Bikes with this motor include: Trek District+ 9 (£4,000 at Trek Bikes), Cube Touring Hybrid Pro 625 2022 (£2,998.99 at Rutland Cycling)
Our verdict: The Bosch Performance Line Cruise electric bike motor with an Intuvia display, is the best electric bike motor and display combination we’ve tested at our lab. The motor is quiet and provides fast acceleration. It also delivers power smoothly and gives brilliant support on flat terrain, and also on tough hills. The Intuvia display is clear, even in bright conditions and is very easy to use.
If you opt for a bike with a large 500Wh battery, you’ll get almost 40 miles of electrical assistance on the flat if you use the highest assistance setting. You can extend the range further if you lower the level of assistance. On steep hills, you’ll still be able to ride for a little under 16 miles with full assistance.
A bike with a smaller battery (400Wh and 300Wh batteries are common) will mean that you can’t ride as far with assistance, 33 miles and 25 miles, respectively, on the flat.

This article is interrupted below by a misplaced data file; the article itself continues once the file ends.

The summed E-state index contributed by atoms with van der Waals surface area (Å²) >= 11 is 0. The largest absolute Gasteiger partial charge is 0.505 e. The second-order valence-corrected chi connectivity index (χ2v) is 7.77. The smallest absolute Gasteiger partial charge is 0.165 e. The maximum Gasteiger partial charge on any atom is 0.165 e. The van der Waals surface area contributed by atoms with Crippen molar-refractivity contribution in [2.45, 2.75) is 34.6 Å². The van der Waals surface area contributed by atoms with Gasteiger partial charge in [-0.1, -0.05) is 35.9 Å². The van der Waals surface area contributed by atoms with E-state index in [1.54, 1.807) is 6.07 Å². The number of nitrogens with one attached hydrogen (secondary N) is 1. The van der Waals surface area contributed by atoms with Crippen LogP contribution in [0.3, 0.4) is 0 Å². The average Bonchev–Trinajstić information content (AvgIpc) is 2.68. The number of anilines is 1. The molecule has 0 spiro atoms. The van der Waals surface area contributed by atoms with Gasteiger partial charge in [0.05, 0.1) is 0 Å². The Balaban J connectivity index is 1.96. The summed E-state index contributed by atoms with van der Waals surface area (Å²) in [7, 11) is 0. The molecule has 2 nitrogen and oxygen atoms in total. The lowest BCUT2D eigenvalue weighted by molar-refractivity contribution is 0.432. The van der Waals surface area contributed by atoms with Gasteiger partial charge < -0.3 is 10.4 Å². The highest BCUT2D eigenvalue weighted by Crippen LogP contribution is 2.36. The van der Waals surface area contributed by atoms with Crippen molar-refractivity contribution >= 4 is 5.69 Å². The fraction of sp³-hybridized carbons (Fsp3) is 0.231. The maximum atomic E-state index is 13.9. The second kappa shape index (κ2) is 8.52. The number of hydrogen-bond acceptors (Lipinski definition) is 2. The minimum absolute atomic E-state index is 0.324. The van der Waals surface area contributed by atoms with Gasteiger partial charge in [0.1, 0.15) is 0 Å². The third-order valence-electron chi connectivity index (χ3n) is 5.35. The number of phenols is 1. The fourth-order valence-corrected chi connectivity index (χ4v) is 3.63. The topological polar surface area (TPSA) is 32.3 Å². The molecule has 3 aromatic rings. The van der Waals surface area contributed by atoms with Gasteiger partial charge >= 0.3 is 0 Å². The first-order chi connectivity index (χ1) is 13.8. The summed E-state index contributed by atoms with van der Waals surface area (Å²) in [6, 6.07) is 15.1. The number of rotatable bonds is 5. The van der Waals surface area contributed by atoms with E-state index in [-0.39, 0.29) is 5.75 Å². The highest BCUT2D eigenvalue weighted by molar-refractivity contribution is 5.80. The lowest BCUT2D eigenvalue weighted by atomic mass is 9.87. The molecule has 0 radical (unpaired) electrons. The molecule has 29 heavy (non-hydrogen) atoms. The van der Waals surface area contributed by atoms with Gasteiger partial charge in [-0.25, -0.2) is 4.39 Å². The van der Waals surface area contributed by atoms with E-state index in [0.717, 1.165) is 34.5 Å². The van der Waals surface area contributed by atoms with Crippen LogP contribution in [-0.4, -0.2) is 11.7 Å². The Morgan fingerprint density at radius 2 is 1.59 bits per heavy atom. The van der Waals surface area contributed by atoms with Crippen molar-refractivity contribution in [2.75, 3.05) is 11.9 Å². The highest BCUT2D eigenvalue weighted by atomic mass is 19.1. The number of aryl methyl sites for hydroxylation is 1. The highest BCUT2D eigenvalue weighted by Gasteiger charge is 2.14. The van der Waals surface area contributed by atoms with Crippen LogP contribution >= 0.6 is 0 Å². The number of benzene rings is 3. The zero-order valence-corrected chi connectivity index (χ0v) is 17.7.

If you can find a bike you like to ride that has this motor and display combo, we recommend you go for it. This motor is best we’ve tested.
Bosch Performance Line with Purion display (500Wh battery)
Range: 40 miles
Bikes with this motor include: Kalkhoff Endeavour 1.B Move (£1,889.99 at Rutland Cycling), Haibike HardNine 4 2021 OUT OF STOCK (£1,999.99 at Rutland Cycling)
Our verdict: The Bosch Performance Line Cruise is the best all-round motor that we’ve tested. It’s a good pairing with the Purion display which gives four levels of assistance and is easy to use.
When paired with a 500Wh battery, you’ll get 40 miles of riding on the flat on the maximum power setting. That drops to 16 miles on a steep gradient.
You can buy this motor with 300Wh and 400Wh batteries, too, which will reduce the range of the bike, but you’ll still get the same smooth ride.
The motor accelerates exceptionally well, is one of the quietest we’ve tested and is brilliant at supporting on flat roads or hilly terrain.
Bosch Performance Line CX with Intuvia display (400Wh battery)